STEAMBOAT SPRINGS, Colo. -- A flat asphalt expanse on a parking lot in the Colorado ski town of Steamboat Springs contained a snaky circuit of close-set orange plastic pylons, and we're borrowing this autocross course to push a souped-up crossover utility vehicle (CUV) through some hard-wrapped corners, twisty slalom esses and tight right-left-right chicanes simply to see how well it handles adverse pavement maneuvers.
Why run a CUV over an autocross route customarily reserved for sporty cars?
Well, it's not an exercise recommended for the usual wagon, but the CX-9 by Mazda -- that sporty "Zoom-Zoom" brand from Japan -- is not the typical utility box.
Designers from Mazda -- a company steeped in the production of sporty cars like the MX-5 Miata roadster and RX-8 sports coupe -- constructed this new wagon atop the chassis of a front-wheel-drive (FWD) car rather than the conventional wagon's rear-wheel-drive (RWD) truck platform, then equipped it with lively independent suspension elements and crisp rack and pinion steering to fashion a ride quality that's smooth and comfortable for passengers yet also nimble and responsive.
As a result, CX-9 behaves itself and shows us the nimble spirit of a sporty car.
Looking quite distinctive as wrapped in a sleek and curvy shell, the wagon provides a generous passenger compartment stocking seats for seven passengers.
Running the cones on that autocross course, we discover at the least that the CX-9 holds a firm line through all curves without undue sway or roll of the body.
Our CX-9, in taut Sport trim, dances around the parking-lot track, executing nimble maneuvers with all of the engine's power directed to the wheels in front -- the ones that also steer.
This ability of the wheels to both turn and steer the wagon makes it quite agile, and entirely predictable.
Front-wheel-drive orientation isn't the only reason the new Mazda scores as an agile CUV. Its monocoque platform -- a distinct departure from the normal wagon with the body bolted on top of a frame -- produces an integrated structure that's extremely rigid when set to the dynamics of motion.
A long wheelbase of 113 inches fosters a smooth ride quality while a generous wheel track of 65.1 inches in front and 64.7 inches in back adds stability for turning.
Independent suspension components include MacPherson struts up front with coil springs and a multi-link design in the rear with one trailing arm and two lateral members per side.
To minimize intrusion of the cargo-bay area, coil springs at the rear are located between the lower lateral member and the unibody frame.
Further, the CX-9 offers an optional all-wheel-drive (AWD) traction system, which Mazda labels ATS-AWD (Active Torque Split AWD).
With this electronically controlled system, various sensors at the wheels direct control modules to automatically distribute the engine's torque to whichever wheels are most capable of achieving a good grip.
The system can channel up to 50 percent of the engine's torque to rear wheels, if pavement conditions warrant.
Mazda's CUV also possesses nimble steering attributes from a power-assisted rack-and-pinion steering system, and the brakes pin a disc at every wheel with electronic link to an anti-lock brake system (ABS), plus electronic brake force distribution (EBD), a traction control system (TCS) and dynamic stability control (DSC) to check lateral skidding.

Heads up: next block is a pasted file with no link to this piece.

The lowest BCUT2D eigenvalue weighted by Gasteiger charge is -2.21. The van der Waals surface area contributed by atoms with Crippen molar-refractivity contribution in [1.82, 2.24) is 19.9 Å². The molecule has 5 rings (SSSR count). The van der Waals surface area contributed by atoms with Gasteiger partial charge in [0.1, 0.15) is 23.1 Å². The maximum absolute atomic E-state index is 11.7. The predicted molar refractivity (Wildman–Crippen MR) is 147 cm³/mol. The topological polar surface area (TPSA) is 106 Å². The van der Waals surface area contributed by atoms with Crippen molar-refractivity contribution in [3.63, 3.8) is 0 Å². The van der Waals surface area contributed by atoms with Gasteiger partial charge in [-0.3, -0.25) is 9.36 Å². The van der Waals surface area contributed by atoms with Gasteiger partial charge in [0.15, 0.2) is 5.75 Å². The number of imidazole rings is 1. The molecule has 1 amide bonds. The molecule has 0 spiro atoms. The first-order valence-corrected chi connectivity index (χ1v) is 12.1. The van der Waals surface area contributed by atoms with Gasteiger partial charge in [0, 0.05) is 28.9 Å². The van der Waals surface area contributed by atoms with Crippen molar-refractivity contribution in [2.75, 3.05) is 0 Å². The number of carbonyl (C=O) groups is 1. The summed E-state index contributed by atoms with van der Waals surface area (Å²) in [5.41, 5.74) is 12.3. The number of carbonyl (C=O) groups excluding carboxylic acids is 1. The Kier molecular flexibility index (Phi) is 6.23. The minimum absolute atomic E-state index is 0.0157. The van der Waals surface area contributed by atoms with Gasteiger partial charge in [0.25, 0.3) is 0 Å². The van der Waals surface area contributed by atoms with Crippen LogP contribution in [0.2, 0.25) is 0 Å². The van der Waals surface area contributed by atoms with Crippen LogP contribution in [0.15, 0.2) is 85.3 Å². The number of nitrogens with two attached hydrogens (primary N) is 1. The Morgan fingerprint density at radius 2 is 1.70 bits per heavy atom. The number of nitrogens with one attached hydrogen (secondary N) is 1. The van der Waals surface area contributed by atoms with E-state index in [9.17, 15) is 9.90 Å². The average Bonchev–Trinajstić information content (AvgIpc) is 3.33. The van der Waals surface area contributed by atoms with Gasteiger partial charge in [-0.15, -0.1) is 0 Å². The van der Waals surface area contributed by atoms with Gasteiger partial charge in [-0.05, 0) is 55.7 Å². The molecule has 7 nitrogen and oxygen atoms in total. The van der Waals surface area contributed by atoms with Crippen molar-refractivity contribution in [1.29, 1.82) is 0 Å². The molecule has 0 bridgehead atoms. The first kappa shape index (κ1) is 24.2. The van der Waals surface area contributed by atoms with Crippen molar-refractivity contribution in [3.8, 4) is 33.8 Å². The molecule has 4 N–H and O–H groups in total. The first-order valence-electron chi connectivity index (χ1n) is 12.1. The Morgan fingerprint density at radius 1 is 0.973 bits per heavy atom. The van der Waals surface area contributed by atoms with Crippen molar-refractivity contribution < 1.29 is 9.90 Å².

Passive safety systems are aboard including frontal and seat-mounted side-impact air bags for front seats and curtain-style air bags above outboard seats in all rows. Further, Mazda provides a roll stability control (RSC) system.
Muscle for CX-9 is derived from a V6 engine which displaces 3.5 liters and has a high compression ratio. It employs electronic throttle control with dual overhead cams and VVT (variable valve timing).
The plant develops a robust 263 hp at 6250 rpm with the torque pushed to 249 lb-ft at 4500 rpm.
Transmission is a fuel-saving six-speed automatic, and it comes with a sport-shift manual mode.
With the six-speed in play, CX-9 earns EPA fuel economy scores up to 24 mpg for highway cruising in the FWD edition, or 22 mpg with AWD equipment.
This is really a sizable vehicle in all measures -- the body stretches for 16.6 feet long and 6.3 feet wide by 5.5 feet high.
Yet the package styling, with rippled skin stretched tautly like flexed muscles over the long and broad structure, seems to diminish the vehicle's big-ness.
The design incorporates incredible curves -- bulbous arched fenders that protrude laterally well beyond a curt roll of the front hood to articulate large low-profile tires pinned on multi-spoke aluminum alloy wheels. Another prominent wheel arch appears on the rear quarter while above the beltline there's a graceful stroke of the superstructure styled in the manner of a rakish GT coupe.
The broad, tall and long structure coupled to mechanical components which intrude mimimally creates a passenger compartment with generous space.
Plan for the cabin shows three rows of seats and a rear bay for cargo.
On the first row two bolstered bucket seats flank a floor console. On the second row a bench-style seat for three with five inches of fore-and-aft slide travel splits 60-40 and has reclining backrests. On the third row, a split bench makes room even for adults.
Both the second-row bench and the third bench fold flat to the floor to expand cargo capacity.
With the back bench up, the cargo bay contains 17.2 cubic feet of stow room. With third bench folded, space expands to 48.4 cubic feet, and with both back rows folded, the cavernous bay measures to 100.7 cubic feet.
The luxurious cabin features top-quality materials and options for premium gear like a Bose audio system with 11 speakers and a ceiling-mounted DVD video entertainment system for backseat riders.
Trim grades for CX-9 list as Sport, Touring and Grand Touring, with each available in FWD and AWD traction mode.
Mazda sets MSRP figures for CX-9 as low as $29,400.